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Eisegesis

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Eisegesis is in reference to a presupposed way of reading ancient texts. It means "reading in" the worldview of the reader as opposed to letting the authors intent be the focus. This hermeneutic inserts personal ideas into the content of an interpretation. Because it assumes the readers worldview in place of the authors eisegesis leads inexorably to anachronistic interpretations, it does not allow the Bible to speak to you on its own terms.[1] Eisegesis generally found widespread success as an intellectual critique of Christianity within liberal Christian theology embraced during the Enlightenment. The ancient Platonist philosophy influenced academic skepticism with some proponents going so far as to question any true knowledge.[2] This movement may be seen as a historical root that grew into the later opposition of a historical-critical/grammatical exegesis.

Liberal Christian Theology

Main Article: Liberal theology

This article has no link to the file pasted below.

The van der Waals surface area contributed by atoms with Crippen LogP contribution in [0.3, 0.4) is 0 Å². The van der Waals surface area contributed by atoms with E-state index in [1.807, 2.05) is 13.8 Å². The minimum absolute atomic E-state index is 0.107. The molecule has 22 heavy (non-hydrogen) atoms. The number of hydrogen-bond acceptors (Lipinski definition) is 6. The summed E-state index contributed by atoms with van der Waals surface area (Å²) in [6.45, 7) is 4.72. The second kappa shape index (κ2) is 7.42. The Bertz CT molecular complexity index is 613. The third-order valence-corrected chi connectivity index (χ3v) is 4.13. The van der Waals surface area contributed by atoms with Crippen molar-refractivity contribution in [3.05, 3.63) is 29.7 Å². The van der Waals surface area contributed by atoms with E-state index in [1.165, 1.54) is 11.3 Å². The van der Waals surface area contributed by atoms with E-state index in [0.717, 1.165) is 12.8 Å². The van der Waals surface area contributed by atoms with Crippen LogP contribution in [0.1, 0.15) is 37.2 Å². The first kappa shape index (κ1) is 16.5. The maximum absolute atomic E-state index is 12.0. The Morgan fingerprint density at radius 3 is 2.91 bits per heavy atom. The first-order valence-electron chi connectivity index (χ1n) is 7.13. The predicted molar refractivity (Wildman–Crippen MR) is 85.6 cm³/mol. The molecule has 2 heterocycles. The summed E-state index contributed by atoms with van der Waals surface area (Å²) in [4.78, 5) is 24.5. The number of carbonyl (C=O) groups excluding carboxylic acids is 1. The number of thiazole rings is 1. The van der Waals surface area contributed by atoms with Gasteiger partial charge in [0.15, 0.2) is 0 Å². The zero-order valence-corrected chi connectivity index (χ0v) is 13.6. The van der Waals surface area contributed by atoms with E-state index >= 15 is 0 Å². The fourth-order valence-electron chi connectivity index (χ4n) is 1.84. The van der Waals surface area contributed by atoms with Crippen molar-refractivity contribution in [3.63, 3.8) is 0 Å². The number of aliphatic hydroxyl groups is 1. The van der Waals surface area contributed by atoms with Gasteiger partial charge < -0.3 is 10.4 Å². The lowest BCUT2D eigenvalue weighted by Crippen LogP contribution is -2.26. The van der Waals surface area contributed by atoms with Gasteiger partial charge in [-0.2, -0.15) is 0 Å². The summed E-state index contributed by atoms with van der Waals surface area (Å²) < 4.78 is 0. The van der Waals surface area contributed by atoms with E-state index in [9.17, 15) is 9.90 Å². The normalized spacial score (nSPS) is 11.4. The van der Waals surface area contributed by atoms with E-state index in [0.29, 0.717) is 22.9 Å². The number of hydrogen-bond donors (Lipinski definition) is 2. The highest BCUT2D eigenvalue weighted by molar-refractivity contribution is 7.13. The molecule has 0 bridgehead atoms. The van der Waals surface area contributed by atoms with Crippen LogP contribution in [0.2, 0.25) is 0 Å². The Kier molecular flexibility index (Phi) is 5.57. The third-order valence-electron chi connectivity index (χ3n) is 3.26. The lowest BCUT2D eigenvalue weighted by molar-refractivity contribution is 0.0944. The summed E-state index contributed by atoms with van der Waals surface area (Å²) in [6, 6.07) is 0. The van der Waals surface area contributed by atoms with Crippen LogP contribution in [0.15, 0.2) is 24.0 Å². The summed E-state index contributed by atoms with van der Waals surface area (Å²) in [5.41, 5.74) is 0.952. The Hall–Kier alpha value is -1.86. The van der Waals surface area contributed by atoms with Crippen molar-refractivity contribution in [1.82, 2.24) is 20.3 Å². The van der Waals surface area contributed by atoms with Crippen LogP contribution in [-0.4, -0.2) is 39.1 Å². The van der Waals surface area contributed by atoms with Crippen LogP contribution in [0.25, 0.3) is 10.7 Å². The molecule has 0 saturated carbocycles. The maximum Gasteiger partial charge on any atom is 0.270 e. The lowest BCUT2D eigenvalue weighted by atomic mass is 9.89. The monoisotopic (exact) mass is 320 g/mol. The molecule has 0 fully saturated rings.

Liberal Christianity, liberal Christian theology or just liberal theology are the terms used to articulate and define assumptions of eisegesis that have been historically inherited by celebrating mans reason alone as the sole authority. Embraced during The Age of Enlightenment or what is also called the Age of Reason, during the 18th and 19th century, a time when the superior view of mans reason encroached into everyday life welcomed with broad adoption of its philosophical principles lifting man up to a point which he was ultimate.[3] Inevitably introduced into all realms of life including religious, enlightenment radically changed cultural, social and political milieus that ran counter to the reason of man. Thus governments adopted a secular mindset that pushed further into religious institutions and faith based organizations, attaching separate political institutions with overarching roles that allow co-mingling of values and ideals.

See Also

References

  1. African Pastor: 'Jesus Was An Aids Victim' Emma Hurd, Africa correspondent. September 03, 2010
  2. Platonism By Wikipedia
  3. Age of Enlightenment By Wikipedia